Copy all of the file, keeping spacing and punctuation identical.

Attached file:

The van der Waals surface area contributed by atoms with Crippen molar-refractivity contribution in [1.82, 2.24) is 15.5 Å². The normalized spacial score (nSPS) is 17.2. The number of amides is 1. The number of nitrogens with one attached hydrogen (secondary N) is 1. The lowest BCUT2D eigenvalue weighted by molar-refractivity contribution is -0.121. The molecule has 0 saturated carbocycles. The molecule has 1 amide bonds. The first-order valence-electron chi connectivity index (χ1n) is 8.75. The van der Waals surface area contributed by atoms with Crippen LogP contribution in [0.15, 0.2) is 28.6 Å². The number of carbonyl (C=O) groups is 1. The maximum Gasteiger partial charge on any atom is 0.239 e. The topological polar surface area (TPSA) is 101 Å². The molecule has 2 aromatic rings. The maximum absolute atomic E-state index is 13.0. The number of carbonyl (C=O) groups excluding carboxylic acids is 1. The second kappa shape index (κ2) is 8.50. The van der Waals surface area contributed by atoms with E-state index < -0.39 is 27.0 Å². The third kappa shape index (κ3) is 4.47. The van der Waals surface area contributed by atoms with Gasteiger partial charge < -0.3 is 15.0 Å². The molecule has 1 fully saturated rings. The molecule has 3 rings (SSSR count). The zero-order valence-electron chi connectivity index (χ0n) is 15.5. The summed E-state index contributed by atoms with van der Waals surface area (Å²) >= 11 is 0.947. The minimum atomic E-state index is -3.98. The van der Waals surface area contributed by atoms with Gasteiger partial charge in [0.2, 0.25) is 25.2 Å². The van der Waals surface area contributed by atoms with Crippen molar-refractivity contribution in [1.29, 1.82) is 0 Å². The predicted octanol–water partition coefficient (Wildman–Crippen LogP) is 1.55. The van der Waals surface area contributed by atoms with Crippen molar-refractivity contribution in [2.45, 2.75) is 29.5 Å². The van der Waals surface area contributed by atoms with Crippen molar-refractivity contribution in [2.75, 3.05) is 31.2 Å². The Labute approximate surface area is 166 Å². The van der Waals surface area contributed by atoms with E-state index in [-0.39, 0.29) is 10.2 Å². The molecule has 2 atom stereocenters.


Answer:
The van der Waals surface area contributed by atoms with Crippen molar-refractivity contribution in [1.82, 2.24) is 15.5 Å². The normalized spacial score (nSPS) is 17.2. The number of amides is 1. The number of nitrogens with one attached hydrogen (secondary N) is 1. The lowest BCUT2D eigenvalue weighted by molar-refractivity contribution is -0.121. The molecule has 0 saturated carbocycles. The molecule has 1 amide bonds. The first-order valence-electron chi connectivity index (χ1n) is 8.75. The van der Waals surface area contributed by atoms with Crippen LogP contribution in [0.15, 0.2) is 28.6 Å². The number of carbonyl (C=O) groups is 1. The maximum Gasteiger partial charge on any atom is 0.239 e. The topological polar surface area (TPSA) is 101 Å². The molecule has 2 aromatic rings. The maximum absolute atomic E-state index is 13.0. The number of carbonyl (C=O) groups excluding carboxylic acids is 1. The second kappa shape index (κ2) is 8.50. The van der Waals surface area contributed by atoms with E-state index < -0.39 is 27.0 Å². The third kappa shape index (κ3) is 4.47. The van der Waals surface area contributed by atoms with Gasteiger partial charge < -0.3 is 15.0 Å². The molecule has 1 fully saturated rings. The molecule has 3 rings (SSSR count). The zero-order valence-electron chi connectivity index (χ0n) is 15.5. The summed E-state index contributed by atoms with van der Waals surface area (Å²) >= 11 is 0.947. The minimum atomic E-state index is -3.98. The van der Waals surface area contributed by atoms with Gasteiger partial charge in [0.2, 0.25) is 25.2 Å². The van der Waals surface area contributed by atoms with Crippen molar-refractivity contribution in [1.29, 1.82) is 0 Å². The predicted octanol–water partition coefficient (Wildman–Crippen LogP) is 1.55. The van der Waals surface area contributed by atoms with Crippen molar-refractivity contribution in [2.45, 2.75) is 29.5 Å². The van der Waals surface area contributed by atoms with Crippen molar-refractivity contribution in [2.75, 3.05) is 31.2 Å². The Labute approximate surface area is 166 Å². The van der Waals surface area contributed by atoms with E-state index in [-0.39, 0.29) is 10.2 Å². The molecule has 2 atom stereocenters.